Now the fund investor is put to the test.
Over the summer, stocks continued to break records, allowing investors to pour money into their equity and fixed income portfolios. However, at the end of the third quarter, stock prices fell.
Ultimately, the average U.S. equity fund fell 1% per quarter, down 4% in September, according to data from Refinitiv Lipper. This reduced the progress since the start of the year to 14.5%. International equity funds fell 1.8% in the quarter after declining 3.8% in September, with cumulative profits for the year remaining at 7.1%.
Data on fund flows shows that investors continue to invest heavily in the comfort of fixed income, while having little confidence in the continued earnings of US stocks. Investors estimated a net investment of $ 8.9 billion in U.S. stocks and exchange-traded funds and $ 59 billion in international equity funds this quarter, according to estimates from the Investment Company Institute. However, they continued to invest more in fixed income funds. Net worth for the quarter was $ 129.1 billion.
As the economy recovers from a pandemic and blockade, the Federal Reserve suggests that next year it could reverse stimulus and raise interest rates.
“Most fixed income investors don’t know how to prepare for the end of the 40-year fixed income bull market,” said Tom Rosen, head of research services at Refinitiv Ripper, in a recent report. “Until recently, bond investors benefited from lower interest rates and lower relative inflation, and capital gains and income distribution contributed to the total return of fixed income funds, which is probably in danger of change. It’s on point. “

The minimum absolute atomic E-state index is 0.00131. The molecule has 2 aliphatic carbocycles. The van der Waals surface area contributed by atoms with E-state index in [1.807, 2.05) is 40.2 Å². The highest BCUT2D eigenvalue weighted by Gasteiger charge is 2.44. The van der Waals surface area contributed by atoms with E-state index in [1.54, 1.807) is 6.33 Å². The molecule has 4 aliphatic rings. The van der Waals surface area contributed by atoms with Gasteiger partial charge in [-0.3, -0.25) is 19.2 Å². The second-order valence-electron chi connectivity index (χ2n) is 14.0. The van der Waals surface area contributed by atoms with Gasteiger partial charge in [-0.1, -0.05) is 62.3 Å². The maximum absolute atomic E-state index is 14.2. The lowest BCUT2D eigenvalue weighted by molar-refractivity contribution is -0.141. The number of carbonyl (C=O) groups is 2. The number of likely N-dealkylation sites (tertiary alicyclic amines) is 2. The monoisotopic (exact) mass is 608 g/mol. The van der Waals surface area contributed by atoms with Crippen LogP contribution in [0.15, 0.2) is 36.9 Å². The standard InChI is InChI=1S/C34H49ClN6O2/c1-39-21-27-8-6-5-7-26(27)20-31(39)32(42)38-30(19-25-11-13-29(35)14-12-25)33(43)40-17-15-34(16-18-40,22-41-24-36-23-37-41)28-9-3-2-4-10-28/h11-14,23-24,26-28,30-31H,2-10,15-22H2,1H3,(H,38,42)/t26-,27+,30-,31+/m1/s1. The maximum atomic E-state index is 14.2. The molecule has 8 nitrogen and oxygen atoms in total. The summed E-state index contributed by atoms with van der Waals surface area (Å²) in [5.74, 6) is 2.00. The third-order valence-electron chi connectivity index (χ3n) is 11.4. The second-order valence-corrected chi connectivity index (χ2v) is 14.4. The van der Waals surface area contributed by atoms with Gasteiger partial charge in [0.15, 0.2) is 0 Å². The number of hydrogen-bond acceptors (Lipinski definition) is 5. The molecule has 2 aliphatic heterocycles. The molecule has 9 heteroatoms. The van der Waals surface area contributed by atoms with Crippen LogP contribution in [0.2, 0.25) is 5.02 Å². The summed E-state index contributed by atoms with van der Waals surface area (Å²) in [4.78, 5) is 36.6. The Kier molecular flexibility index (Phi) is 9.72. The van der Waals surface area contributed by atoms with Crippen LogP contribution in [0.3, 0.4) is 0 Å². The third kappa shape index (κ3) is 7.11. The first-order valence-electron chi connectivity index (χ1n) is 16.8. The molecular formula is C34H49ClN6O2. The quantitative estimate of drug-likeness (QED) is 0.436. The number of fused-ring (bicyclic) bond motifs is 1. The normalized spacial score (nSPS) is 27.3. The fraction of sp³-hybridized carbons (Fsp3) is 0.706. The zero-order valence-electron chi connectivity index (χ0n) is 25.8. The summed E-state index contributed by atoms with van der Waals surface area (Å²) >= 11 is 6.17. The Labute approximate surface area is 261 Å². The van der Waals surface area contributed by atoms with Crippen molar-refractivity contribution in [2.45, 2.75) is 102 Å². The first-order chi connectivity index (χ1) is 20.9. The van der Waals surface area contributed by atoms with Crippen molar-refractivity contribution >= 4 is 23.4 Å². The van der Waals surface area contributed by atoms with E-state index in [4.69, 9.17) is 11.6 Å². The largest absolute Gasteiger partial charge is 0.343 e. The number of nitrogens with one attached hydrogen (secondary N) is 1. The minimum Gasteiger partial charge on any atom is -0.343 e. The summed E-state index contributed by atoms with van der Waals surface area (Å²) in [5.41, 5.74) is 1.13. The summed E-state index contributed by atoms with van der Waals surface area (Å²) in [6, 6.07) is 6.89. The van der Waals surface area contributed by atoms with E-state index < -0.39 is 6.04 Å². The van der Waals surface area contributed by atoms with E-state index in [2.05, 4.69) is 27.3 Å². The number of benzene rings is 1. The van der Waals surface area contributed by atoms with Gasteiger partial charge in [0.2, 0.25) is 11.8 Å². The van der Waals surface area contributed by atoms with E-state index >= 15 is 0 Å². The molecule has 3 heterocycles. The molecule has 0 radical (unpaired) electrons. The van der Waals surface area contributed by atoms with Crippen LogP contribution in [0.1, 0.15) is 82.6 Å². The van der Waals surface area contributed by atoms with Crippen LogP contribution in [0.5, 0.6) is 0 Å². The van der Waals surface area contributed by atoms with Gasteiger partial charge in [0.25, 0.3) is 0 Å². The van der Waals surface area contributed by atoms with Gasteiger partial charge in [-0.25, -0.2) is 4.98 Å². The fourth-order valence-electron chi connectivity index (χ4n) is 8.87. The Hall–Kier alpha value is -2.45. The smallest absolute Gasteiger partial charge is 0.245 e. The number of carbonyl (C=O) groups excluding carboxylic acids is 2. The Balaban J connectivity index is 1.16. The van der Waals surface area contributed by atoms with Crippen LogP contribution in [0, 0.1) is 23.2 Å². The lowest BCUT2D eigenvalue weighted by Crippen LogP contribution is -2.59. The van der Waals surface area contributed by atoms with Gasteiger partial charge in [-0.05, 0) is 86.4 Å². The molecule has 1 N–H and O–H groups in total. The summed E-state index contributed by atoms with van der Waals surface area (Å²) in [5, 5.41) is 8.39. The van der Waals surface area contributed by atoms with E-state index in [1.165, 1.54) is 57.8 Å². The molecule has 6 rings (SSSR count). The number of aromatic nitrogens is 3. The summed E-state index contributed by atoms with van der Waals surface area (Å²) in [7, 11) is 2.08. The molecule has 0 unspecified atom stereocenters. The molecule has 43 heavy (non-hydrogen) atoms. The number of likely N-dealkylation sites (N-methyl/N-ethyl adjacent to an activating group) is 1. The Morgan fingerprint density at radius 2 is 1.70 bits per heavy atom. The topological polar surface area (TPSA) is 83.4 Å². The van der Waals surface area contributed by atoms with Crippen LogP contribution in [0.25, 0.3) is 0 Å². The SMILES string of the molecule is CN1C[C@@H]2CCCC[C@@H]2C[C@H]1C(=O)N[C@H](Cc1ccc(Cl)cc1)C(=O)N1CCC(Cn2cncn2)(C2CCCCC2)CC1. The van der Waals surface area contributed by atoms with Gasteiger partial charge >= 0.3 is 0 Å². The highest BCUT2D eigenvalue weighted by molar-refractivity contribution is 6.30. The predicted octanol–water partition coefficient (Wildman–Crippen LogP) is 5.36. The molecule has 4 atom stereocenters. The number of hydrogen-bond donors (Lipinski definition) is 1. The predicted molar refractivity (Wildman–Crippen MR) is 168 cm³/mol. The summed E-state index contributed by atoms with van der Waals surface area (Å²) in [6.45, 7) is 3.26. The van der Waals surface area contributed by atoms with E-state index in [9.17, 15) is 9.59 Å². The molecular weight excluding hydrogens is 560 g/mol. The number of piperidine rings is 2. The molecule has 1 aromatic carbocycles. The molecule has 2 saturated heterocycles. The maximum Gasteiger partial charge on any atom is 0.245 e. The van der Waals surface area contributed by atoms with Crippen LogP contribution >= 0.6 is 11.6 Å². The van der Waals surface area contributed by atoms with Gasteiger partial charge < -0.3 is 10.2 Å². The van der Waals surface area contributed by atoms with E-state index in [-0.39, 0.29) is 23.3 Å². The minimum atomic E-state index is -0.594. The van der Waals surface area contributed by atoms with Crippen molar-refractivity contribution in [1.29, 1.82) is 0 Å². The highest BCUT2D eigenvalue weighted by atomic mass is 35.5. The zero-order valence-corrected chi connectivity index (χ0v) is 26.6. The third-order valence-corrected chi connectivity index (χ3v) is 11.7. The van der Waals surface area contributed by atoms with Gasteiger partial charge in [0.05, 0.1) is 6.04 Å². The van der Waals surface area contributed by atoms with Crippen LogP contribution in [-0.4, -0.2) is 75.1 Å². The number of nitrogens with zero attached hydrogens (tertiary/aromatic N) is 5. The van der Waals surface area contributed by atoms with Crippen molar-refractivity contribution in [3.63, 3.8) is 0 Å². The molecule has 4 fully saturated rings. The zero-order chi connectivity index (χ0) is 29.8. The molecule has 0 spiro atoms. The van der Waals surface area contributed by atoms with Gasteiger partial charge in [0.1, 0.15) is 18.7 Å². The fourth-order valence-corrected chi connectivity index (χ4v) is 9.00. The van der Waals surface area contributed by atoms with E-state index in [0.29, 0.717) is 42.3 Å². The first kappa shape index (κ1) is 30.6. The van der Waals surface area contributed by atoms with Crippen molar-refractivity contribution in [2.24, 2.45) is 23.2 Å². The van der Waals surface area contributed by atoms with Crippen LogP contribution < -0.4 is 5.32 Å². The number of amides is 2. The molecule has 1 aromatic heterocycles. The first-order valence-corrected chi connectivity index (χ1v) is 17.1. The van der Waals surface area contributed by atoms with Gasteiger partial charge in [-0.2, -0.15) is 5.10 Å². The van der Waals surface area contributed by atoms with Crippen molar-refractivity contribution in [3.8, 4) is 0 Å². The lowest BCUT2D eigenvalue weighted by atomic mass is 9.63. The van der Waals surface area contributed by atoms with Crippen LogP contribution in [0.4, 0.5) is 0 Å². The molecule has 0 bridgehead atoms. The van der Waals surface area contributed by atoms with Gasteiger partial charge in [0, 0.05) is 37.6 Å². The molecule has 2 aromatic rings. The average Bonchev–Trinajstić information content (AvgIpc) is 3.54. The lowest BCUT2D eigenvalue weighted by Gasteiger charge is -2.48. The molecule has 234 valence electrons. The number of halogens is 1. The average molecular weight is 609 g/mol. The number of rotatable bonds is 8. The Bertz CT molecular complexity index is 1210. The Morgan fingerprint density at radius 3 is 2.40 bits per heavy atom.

Fixed income funds linked to medium-term investment grade bonds (the most common type of fixed income fund) rose only 0.01% in the quarter, leaving a decline of 1.1% since last month. beginning of the year.
There were no strong fund categories in the third quarter. Financial services funds were a rare and successful category of ripper, up nearly 3% and 27.9% in the past year. The ever-changing gold-oriented fund fell 12.3% in the first quarter, including 8.9% in September, and 17% in the past year.
Power is the editor of the Wall Street Journal in South Brunswick, NJ. Please email [email protected]
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